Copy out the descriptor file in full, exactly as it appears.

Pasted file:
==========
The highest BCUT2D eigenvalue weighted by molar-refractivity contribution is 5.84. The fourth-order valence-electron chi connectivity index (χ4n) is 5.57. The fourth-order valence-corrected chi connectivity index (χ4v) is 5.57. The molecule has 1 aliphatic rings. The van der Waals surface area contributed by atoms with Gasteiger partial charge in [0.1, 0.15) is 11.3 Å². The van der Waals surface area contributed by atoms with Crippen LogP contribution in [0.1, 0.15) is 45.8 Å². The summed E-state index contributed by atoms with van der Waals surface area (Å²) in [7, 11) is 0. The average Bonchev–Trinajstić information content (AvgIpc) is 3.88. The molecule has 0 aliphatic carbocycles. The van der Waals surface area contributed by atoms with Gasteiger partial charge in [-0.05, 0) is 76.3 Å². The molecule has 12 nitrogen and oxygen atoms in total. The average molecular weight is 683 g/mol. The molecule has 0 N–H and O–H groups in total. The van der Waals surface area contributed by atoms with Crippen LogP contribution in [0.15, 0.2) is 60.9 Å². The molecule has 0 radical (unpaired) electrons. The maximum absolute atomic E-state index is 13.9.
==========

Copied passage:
The highest BCUT2D eigenvalue weighted by molar-refractivity contribution is 5.84. The fourth-order valence-electron chi connectivity index (χ4n) is 5.57. The fourth-order valence-corrected chi connectivity index (χ4v) is 5.57. The molecule has 1 aliphatic rings. The van der Waals surface area contributed by atoms with Gasteiger partial charge in [0.1, 0.15) is 11.3 Å². The van der Waals surface area contributed by atoms with Crippen LogP contribution in [0.1, 0.15) is 45.8 Å². The summed E-state index contributed by atoms with van der Waals surface area (Å²) in [7, 11) is 0. The average Bonchev–Trinajstić information content (AvgIpc) is 3.88. The molecule has 0 aliphatic carbocycles. The van der Waals surface area contributed by atoms with Gasteiger partial charge in [-0.05, 0) is 76.3 Å². The molecule has 12 nitrogen and oxygen atoms in total. The average molecular weight is 683 g/mol. The molecule has 0 N–H and O–H groups in total. The van der Waals surface area contributed by atoms with Crippen LogP contribution in [0.15, 0.2) is 60.9 Å². The molecule has 0 radical (unpaired) electrons. The maximum absolute atomic E-state index is 13.9.